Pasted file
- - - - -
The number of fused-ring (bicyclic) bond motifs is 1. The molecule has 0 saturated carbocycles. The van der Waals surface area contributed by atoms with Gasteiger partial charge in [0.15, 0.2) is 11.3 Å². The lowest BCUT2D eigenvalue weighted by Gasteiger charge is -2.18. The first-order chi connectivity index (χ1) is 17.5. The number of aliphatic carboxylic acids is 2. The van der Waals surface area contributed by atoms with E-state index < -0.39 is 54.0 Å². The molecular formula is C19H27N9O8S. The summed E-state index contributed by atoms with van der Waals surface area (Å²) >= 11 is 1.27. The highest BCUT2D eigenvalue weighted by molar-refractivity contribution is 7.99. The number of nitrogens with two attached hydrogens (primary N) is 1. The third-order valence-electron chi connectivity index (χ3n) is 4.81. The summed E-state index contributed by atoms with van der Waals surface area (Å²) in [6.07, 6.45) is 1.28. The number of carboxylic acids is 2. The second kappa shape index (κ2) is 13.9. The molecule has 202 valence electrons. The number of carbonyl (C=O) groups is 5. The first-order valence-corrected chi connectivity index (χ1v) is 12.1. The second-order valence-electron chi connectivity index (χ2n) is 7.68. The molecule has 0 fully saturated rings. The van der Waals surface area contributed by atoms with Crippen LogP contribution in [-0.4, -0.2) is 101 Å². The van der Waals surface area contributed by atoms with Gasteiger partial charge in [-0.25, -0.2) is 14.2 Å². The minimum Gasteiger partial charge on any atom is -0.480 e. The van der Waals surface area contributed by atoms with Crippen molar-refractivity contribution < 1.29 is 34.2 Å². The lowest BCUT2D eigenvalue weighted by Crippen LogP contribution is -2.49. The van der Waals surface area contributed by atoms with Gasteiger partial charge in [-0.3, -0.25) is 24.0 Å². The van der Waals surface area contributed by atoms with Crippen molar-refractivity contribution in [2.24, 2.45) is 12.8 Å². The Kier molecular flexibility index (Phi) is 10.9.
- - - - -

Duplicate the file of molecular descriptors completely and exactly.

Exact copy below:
The number of fused-ring (bicyclic) bond motifs is 1. The molecule has 0 saturated carbocycles. The van der Waals surface area contributed by atoms with Gasteiger partial charge in [0.15, 0.2) is 11.3 Å². The lowest BCUT2D eigenvalue weighted by Gasteiger charge is -2.18. The first-order chi connectivity index (χ1) is 17.5. The number of aliphatic carboxylic acids is 2. The van der Waals surface area contributed by atoms with E-state index < -0.39 is 54.0 Å². The molecular formula is C19H27N9O8S. The summed E-state index contributed by atoms with van der Waals surface area (Å²) >= 11 is 1.27. The highest BCUT2D eigenvalue weighted by molar-refractivity contribution is 7.99. The number of nitrogens with two attached hydrogens (primary N) is 1. The third-order valence-electron chi connectivity index (χ3n) is 4.81. The summed E-state index contributed by atoms with van der Waals surface area (Å²) in [6.07, 6.45) is 1.28. The number of carboxylic acids is 2. The second kappa shape index (κ2) is 13.9. The molecule has 202 valence electrons. The number of carbonyl (C=O) groups is 5. The first-order valence-corrected chi connectivity index (χ1v) is 12.1. The second-order valence-electron chi connectivity index (χ2n) is 7.68. The molecule has 0 fully saturated rings. The van der Waals surface area contributed by atoms with Crippen LogP contribution in [-0.4, -0.2) is 101 Å². The van der Waals surface area contributed by atoms with Gasteiger partial charge in [-0.25, -0.2) is 14.2 Å². The minimum Gasteiger partial charge on any atom is -0.480 e. The van der Waals surface area contributed by atoms with Crippen molar-refractivity contribution < 1.29 is 34.2 Å². The lowest BCUT2D eigenvalue weighted by Crippen LogP contribution is -2.49. The van der Waals surface area contributed by atoms with Gasteiger partial charge in [-0.3, -0.25) is 24.0 Å². The van der Waals surface area contributed by atoms with Crippen molar-refractivity contribution in [2.24, 2.45) is 12.8 Å². The Kier molecular flexibility index (Phi) is 10.9.